The Eighth Amendment requires that state and federal prison systems provide at least “the minimal civilized measure of life’s necessities.” (Rhodes v. Chapman, 452 U.S. 337 (1981); see Do prison inmates have any rights?) Because this rule is so vague, prisons can be deficient in a variety of ways yet still meet minimum constitutional standards.
To prove that prison conditions are cruel and unusual under the U.S. Constitution, prisoners must show that they were forced to live with seriously hazardous or oppressive conditions; this is an objective test that looks at the conditions themselves. They must also establish that prison officials were deliberately indifferent to the conditions, a subjective question that considers the state of mind of the officials responsible for them. (Wilson v. Seiter, 501 U.S. 294 (1991).)
Examples of inadequate prison conditions include:
- lack of supplies necessary for personal hygiene, such as soap and water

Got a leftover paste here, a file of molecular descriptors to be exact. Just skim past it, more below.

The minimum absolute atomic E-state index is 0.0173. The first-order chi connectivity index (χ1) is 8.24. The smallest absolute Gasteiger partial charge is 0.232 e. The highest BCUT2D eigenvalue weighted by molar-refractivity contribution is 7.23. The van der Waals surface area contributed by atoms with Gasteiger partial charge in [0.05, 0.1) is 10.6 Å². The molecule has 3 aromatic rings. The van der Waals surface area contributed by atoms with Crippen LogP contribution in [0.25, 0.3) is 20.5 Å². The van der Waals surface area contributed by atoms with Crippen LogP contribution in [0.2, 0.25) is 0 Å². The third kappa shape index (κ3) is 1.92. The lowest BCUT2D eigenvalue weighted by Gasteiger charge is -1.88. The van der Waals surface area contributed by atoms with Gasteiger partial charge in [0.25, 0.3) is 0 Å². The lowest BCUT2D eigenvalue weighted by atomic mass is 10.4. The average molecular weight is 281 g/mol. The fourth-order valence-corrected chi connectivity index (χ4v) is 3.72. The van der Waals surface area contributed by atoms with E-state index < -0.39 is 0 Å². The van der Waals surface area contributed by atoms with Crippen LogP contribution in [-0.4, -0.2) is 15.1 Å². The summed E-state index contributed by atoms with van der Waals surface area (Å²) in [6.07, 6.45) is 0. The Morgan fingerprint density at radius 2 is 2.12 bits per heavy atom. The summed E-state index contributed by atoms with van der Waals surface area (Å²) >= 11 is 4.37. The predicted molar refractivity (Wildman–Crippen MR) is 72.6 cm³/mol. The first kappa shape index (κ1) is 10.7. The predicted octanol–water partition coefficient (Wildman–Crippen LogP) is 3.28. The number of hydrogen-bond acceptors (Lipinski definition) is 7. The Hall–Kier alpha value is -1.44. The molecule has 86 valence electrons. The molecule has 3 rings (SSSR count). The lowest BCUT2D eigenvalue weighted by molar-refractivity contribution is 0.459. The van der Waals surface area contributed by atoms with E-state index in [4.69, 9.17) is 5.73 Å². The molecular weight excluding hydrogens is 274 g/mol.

- unsanitary food preparation
- nutritionally inadequate food
- lack of access to medical treatment and poor medical care
- failure to protect prisoners’ physical safety
- substandard shelter, such as lack of adequate heating, cooling, clothing, and blankets
- unsafe building conditions, such as exposed wiring and vermin infestation
- inadequate facilities for prisoners put in solitary confinement
- lack of opportunities for prisoners to get physical exercise, and
- inadequate opportunities for prisoners to access the courts, such as a prison law library that has few books or is unavailable to prisoners in solitary confinement.
A condition may be improper even if it affects only a small group of prisoners. For example, prison officials may violate both the First (free exercise of religion) and the Eighth (freedom from cruel and unusual punishment) Amendments if they do not provide pork-free meals to prisoners whose religions forbid eating pork, even if the non-pork-eaters make up a minority of the population.